“I will be writing to the Chair of every hospital where this inspection programme has identified poor care to ask what they plan to do address these issues. The key elements that every hospital must have in place are a compassionate staff culture which is driven by strong leadership and supported by good systems.

“These are the basics that help ensure every patient is treated like an individual – not a nuisance to be ignored or a task that must be completed. This is what we expect for ourselves and for our own families, and what every patient should expect from the people who care for them.”

Commenting on the publication of the first reports, Rt Hon Andrew Lansley the Secretary of State for Health, said:

“Everyone admitted to hospital deserves to be treated as an individual, with compassion and dignity. We must never lose sight of the fact that the most important people in the NHS are its patients – that’s why I wanted the CQC to look into the treatment of older patients and stamp out poor care fast. I also believe nursing expertise is vital to improve patient experience, which is why I asked the CQC to ensure these would be nurse-led.

“The inspection teams have seen some exemplary care, but some hospitals are not even getting the basics right. That is unacceptable.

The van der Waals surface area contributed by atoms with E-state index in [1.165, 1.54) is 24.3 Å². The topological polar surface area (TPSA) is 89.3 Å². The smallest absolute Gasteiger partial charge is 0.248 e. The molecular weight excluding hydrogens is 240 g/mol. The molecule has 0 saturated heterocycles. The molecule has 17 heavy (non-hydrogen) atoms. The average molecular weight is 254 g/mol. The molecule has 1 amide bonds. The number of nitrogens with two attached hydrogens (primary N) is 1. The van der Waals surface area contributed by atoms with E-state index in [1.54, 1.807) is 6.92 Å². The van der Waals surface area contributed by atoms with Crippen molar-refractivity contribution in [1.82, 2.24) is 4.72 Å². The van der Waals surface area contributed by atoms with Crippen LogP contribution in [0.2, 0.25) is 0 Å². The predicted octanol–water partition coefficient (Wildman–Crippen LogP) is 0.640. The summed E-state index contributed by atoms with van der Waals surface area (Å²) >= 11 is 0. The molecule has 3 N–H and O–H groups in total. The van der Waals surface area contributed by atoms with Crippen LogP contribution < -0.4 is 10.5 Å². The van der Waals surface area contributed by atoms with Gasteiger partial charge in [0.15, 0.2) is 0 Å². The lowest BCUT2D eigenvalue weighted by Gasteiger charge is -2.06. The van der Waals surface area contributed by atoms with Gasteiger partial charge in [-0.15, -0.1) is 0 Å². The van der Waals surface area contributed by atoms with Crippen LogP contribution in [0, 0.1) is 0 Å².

“Where the inspections uncovered appalling levels of care, the CQC will be able to use its enforcement powers to ensure that real improvements are made. By measuring what is important and then publishing the results, I believe we can enter a new era of high quality NHS care for patients.

“In the future, I want our proposals for local HealthWatch organisations to be able to carry out unannounced independent inspections and hold local services to account by drawing on experience from patients and their families.”

Notes to editors:

For media enquires call the CQC press office on 0207 4489401

Inspection teams made up of CQC inspectors, a practising NHS nurse and an ‘expert by experience’ made unannounced visits to 100 acute NHS hospitals across the country. Experts by experience are older people, or their carers, who can provide a patient perspective.